This is a post about God’s faithfulness. It’s also a post about how stressful living in a foreign country can be, but mostly it’s about how God really shows you when He wants you somewhere.
Most of you reading this probably do not know all about how I came to live in France. Long story short: my husband is French, and when we got engaged we kind of procrastinated on the fiancé visa, therefore we had to come up with other alternatives on how to legally get married. Moving to France a month after our wedding was actually the most practical and flexible way to go, since Matt could work and we would both be able to travel internationally. Fast-forward a year later to this past May: Matt has been approved for his green card and we are finishing up paperwork for that, he has a job he loves, I am much more adapted to living in France and, although I am by no means bilingual, I can now speak and understand a decent amount of French, and we enjoy spending time with our family and friends here. However, in June my visa was due to expire and I discovered two weeks in advance that I should have gone to renew it/apply for my carte de séjour three months before the expiration date! (Aside: a carte de séjour is the equivalent to an American green card) This was because I foolishly expected OFFI, the immigration organization I had been contacted by when I first moved here, to contact me again about it. But no, I now needed to get myself to the Prefecture ASAP, and for you Americans who are unfamiliar with the Prefecture, it is the DMV on steroids (you go there for identification cards and driver’s licenses, because they are not the same here, car-paperwork, green cards, work permits, basically anything related to immigration, and I even think associations have to register at the Prefecture as well). Imagine that your local DMV looks like The New York Stock Exchange on the inside, with people everywhere, numbers being announced on screens and intercoms, babies crying, you get the idea… (I kid, I kid…that’s just a little Dark Knight Rises humor for ya).
Anyway, after I realized the gravity of my situation, I panicked. I have never been one to react calmly in dire situations: I either avoid dealing with it, or I panic. However, over the past 5 or so years God has really been helping me to trust Him instead of panicking, and so, after my initial 10-second breakdown, I immediately had the urge to pray. And for the next three days I prayed HARD. I found all this out on a Monday, and we couldn’t go to the Prefecture until Thursday, so I had three days to either worry myself into developing an ulcer, or to fervently pray, fast, and seek God. And let me just say, for anyone with doubts: never underestimate the power of prayer. The Bible says:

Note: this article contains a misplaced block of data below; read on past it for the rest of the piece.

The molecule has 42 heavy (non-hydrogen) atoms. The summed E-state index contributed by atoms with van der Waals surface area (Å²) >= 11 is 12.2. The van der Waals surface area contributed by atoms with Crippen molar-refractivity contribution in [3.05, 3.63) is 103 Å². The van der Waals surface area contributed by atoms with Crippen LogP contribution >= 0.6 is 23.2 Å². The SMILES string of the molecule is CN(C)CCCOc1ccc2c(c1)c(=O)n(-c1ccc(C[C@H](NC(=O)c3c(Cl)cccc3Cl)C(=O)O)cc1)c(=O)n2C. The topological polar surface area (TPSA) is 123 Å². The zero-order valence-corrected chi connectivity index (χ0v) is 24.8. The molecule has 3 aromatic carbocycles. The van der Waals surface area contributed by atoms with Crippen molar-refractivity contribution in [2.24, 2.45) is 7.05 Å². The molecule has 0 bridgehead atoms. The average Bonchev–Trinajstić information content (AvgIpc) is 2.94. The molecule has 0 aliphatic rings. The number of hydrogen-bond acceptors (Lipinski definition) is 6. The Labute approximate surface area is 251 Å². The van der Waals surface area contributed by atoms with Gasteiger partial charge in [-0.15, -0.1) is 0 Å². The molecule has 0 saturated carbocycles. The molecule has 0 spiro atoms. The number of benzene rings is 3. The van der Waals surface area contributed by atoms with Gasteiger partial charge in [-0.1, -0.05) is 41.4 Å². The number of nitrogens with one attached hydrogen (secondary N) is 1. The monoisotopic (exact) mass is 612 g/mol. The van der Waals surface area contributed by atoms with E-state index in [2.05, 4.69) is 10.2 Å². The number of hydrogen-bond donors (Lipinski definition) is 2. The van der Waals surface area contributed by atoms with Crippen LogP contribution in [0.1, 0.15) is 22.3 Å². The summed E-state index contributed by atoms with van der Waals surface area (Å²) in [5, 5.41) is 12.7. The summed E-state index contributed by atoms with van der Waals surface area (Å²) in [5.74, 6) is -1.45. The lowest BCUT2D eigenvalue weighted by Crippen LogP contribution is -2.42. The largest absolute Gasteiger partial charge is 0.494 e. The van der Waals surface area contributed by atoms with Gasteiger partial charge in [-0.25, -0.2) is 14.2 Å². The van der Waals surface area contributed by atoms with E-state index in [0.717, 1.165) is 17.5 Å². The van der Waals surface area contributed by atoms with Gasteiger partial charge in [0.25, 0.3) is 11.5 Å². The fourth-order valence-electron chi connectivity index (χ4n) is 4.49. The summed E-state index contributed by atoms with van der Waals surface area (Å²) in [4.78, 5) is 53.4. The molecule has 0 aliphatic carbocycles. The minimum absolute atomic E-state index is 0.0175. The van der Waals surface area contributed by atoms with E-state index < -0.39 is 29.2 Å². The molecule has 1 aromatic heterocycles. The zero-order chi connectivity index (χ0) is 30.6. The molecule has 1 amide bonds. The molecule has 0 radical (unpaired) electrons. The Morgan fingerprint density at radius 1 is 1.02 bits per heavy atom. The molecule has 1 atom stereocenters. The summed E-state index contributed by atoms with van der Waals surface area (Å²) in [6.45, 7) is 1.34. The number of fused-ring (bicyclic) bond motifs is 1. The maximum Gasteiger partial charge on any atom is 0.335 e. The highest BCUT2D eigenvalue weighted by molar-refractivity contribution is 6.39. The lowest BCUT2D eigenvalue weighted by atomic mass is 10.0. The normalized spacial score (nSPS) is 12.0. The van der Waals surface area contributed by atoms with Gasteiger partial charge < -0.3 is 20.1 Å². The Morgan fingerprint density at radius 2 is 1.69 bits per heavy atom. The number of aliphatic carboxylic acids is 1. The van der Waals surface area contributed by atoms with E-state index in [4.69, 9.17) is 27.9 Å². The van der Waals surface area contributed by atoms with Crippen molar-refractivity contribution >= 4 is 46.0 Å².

“Do not be anxious about anything, but in everything, by prayer and petition, with thanksgiving, present your request to God. And the peace of God, which transcends all understanding, will guard your hearts and your minds in Jesus Christ.” – Philippians 4:6-7
By the end of that Monday, I had already begun to feel this supernatural peace over myself and my visa situation. I had confidence in that fact that, no matter what happened, whether I was able to renew my visa or not, that God’s will would be done, and that’s what I prayed for. I could have simply prayed out, “God, PLEASE allow me to get my carte de séjour!” but I wanted more than that. I prayed, “God, if it is YOUR WILL (remember Jesus in the garden of Gethsemane? “Not as I will, but as You will.”), please allow me to get my carte de séjour…” And from that moment on I knew God was there no matter what the outcome.
Before I get back to what happened at the Prefecture on that Black Thursday (Ok, ok, that’s my last Stock Exchange joke), I have to say something about fasting, because I didn’t just pray unceasingly that week, I also fasted. Last semester during one of our Remix meetings (Remix is the student ministry we are involved with here in Grenoble), we discussed fasting. I came to understand that it is not depriving ourselves of things to please God, but it’s an act of expressing to God that we want Him more than anything else. And I just love that image, and so I fasted that week to express to God that, above all else, I wanted His will to be done, even if that meant I would have to go back to the U.S.